Illinois at War, 1941-1945
A Selection of Documents from the Illinois State Archives

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Since Germany had invaded Poland in September of 1939, the United States by degrees had been increasing its preparedness for entry into World War II. Upon the recommendation of the federal government, the state legislature authorized the Illinois State Council of Defense on April 17, 1941. Its purpose was "to protect and minimize the destruction of life and property from air raids or other enemy action, and to perform whatever other services would be required to strengthen the Nation's total war effort should we become involved in the war." Local defense councils were to be organized on the county, township, and city levels in order to implement a unified command structure.

The scene pictured in this document was taken from a United States Office of Civilian Defense publication. The sequence of events outlined was modeled after the English experience during the Battle of Britain, July 10-October 31, 1940. This action plan fails however to show England's secret use of the new technology of radar which was instrumental in its successful defense against the Luftwaffe.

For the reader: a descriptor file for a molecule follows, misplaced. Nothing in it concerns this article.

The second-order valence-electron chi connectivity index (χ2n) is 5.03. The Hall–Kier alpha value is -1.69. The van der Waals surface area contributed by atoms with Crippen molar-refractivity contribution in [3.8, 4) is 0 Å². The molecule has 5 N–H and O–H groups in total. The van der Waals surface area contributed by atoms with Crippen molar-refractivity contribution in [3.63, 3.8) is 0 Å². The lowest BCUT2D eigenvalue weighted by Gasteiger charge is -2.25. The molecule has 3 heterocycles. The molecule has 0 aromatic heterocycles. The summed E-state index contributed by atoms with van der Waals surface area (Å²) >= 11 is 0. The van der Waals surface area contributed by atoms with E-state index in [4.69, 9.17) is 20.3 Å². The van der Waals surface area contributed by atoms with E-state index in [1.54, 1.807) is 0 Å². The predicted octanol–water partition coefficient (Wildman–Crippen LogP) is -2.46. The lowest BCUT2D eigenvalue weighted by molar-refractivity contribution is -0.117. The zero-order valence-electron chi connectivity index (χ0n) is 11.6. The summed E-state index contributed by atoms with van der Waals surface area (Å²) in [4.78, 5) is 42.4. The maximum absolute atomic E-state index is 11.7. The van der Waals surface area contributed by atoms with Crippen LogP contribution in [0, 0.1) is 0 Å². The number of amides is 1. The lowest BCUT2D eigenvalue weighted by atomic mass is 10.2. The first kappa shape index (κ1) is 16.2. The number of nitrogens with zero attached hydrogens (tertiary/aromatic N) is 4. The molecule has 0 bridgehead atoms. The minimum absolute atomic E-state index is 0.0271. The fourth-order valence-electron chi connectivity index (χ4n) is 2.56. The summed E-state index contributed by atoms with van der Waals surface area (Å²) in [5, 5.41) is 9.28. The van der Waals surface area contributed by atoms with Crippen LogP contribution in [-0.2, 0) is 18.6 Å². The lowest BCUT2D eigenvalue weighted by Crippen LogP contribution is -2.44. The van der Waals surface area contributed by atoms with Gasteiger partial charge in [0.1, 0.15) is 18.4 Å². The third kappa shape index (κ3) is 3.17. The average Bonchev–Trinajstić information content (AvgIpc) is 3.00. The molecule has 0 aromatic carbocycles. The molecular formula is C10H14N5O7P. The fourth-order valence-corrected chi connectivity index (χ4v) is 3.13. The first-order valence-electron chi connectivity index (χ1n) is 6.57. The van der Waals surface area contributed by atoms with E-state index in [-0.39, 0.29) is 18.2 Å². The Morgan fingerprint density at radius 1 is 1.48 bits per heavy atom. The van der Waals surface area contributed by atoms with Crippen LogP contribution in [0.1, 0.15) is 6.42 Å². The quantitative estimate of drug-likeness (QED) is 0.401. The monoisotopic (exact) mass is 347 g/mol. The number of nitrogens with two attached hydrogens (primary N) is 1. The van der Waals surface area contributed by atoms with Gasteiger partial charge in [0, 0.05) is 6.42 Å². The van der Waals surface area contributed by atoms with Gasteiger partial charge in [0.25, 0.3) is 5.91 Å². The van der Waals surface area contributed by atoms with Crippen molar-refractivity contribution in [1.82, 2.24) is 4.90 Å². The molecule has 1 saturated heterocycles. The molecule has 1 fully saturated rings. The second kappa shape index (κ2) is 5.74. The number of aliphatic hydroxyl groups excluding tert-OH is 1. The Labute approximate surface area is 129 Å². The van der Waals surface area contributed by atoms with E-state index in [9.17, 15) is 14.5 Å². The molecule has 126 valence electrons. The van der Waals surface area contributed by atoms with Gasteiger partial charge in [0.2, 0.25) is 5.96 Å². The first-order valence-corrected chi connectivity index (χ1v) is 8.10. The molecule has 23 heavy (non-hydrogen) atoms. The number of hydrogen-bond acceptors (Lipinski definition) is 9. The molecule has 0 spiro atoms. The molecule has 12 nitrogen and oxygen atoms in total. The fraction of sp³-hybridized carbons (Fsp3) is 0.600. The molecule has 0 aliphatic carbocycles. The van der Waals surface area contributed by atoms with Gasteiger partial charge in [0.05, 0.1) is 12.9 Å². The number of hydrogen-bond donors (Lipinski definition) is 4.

During the course of the war the enemy launched only one aircraft bombing attack on the continental United States. In November of 1942 a modified Japanese Zero equipped with pontoon landing gear was released from an airtight compartment of a submarine. It dropped incendiary bombs on a forest in Oregon in an attempt to start a massive fire. The forest was not particularly dry at the time and the mission was unsuccessful. As the year 1942 came to a close fewer and fewer Americans were afraid of enemy attack from above and most civilian aircraft warning systems passed into disuse.

Points to Consider

If enemy aircraft had entered American skies during WWII,
    whose planes would they have been?
    where would they have attacked?
    by which route would they have come?

Does your community have an air raid warning system?

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